Another unique geological feature, countless years of erosion have hollowed out a distinctive archway in the cliff. It almost looks like the land is pouring into the sea, which glistens in brilliant blue hues below – hence the name.

If you come in peak season, you can pay to explore the sea cavern by boat tour. You can also see it from a viewing platform at the top of a nearby cliff. This platform is right next to a bus stop.

A bonus of the Blue Grotto is that it’s close to Haqar Qim and Mnajdra. Why not kill two birds with one stone? See the Grotto, then venture further up the coast to explore two world-famous megalithic temples.

10. Visit Gozo

Wied il-Ghasri bay at Gozo, Malta
Don’t miss the chance to explore Malta’s gorgeous sister island, Gozo.

Before I went, I had yet to learn that Malta was an archipelago. It comprises three separate islands: Malta, Comino, and Gozo. If you have enough time, I strongly suggest you visit the other two – especially Gozo, Malta’s sister island.

This beautiful island shares many of Malta’s main draws. For example, there is a lot of history here, too, including a breathtaking ancient citadel that rivals places like Mdina and Valletta. You’ll find impressive geological features, as well – not to mention pristine sandy beaches.

However, Gozo also feels very different.

Although it’s definitely still popular with tourists, it’s not as busy. There‘s masses to see and do, but Gozo’s smaller and feels more rural. It has a peaceful, local vibe. History and nature lovers seeking a tranquil escape will love it.

11. Go by Boat to Comino

Blue Lagoon in Comino Island, Malta
Getting a boat to Comino’s azure waters and secluded coves makes for a memorable day out.

If you visit Gozo, it’s almost obligatory to take the short boat ride to Comino, as well.

This rocky landmass between Malta and Gozo is tiny – only 3.5 square kilometres, in fact. Likewise, other than a hotel, there’s practically no infrastructure.

You won’t find any paved roads or cars, either. It’s just nature and history.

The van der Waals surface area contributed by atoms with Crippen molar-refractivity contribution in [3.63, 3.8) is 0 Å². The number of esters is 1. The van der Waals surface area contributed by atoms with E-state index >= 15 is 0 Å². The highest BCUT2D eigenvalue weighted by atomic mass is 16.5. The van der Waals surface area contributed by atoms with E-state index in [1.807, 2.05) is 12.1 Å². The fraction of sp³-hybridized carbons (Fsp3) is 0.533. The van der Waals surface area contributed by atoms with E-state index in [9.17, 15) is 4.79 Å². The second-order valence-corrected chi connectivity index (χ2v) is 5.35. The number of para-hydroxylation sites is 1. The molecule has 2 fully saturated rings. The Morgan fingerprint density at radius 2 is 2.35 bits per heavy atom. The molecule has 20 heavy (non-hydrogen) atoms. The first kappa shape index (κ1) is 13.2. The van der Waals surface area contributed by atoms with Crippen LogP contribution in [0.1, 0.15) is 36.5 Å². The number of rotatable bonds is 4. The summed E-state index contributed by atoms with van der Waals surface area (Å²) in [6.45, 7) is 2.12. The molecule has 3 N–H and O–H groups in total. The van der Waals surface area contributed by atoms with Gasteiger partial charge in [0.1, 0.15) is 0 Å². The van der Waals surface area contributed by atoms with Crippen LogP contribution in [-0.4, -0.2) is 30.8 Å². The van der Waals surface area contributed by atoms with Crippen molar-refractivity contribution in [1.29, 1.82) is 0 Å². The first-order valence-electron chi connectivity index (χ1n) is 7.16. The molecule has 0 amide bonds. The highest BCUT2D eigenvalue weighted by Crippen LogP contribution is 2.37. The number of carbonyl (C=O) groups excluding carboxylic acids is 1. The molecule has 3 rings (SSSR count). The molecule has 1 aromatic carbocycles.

Comino’s most famous attraction is the aptly named Blue Lagoon. The crystal clear turquoise water at this heavenly beach begs to be swum in.

Similarly, snorkelling and diving are popular activities here. And, if you want to stretch your legs, you can walk to an impressive 17th-century watchtower called Saint Mary’s Tower.

Comino’s a place of simple pleasures. But it’s definitely worth spending an afternoon or two there.

12. Go Scuba Diving, Visit the Inland Sea

Dwejra Inland Sea in Malta
Scuba divers will love the chance to explore Malta’s Inland Sea.

Most people visit the Maltese archipelago for its historical attractions, gorgeous Mediterranean weather, and glorious beaches. Others go scuba diving.

I don’t dive, so I can’t speak from personal experience.

But it’s common knowledge that Malta’s clear waters, interesting geological features, and countless shipwrecks make it a haven for enthusiasts.

You’ll find two famous dive spots on Gozo’s glorious west coast. One is the Inland Sea – a turquoise lagoon separated from the ocean by a tunnel through the cliffs.

And right next door is the Blue Hole – a fitting name for a small pool of water that descends 10m to an archway connecting it to the ocean.

Diver or not, this part of Gozo is worth seeing. Once upon a time, you’d have seen a huge rock archway called the Azure Window. But, unfortunately, it collapsed in 2017.

Thankfully, it was just one feature of this stunning and otherworldly landscape.

Don’t Miss These Things to Do in Malta

This list of the best things to do in Malta is far from exhaustive!

However, these are the places, activities, and attractions that helped make my time in Malta so special – plus one or two I wish I’d ticked off my bucket list but wasn’t able to.

With any luck, the recommendations will also help you have an unforgettable Maltese adventure!

Author: Danny Newman

Title: Writer and Content Creator

Expertise: Travel, Digital Nomadry, Outdoors, Blogging

Danny Newman is a writer, content creator, and digital nomad from the UK. He founded the travel and lifestyle blog What’s Danny Doing, a popular resource for people seeking more adventure, self-discovery, and purpose. A nationally syndicated writer, Danny’s work features in dozens of online publications, including MSN.com and news sites across the US.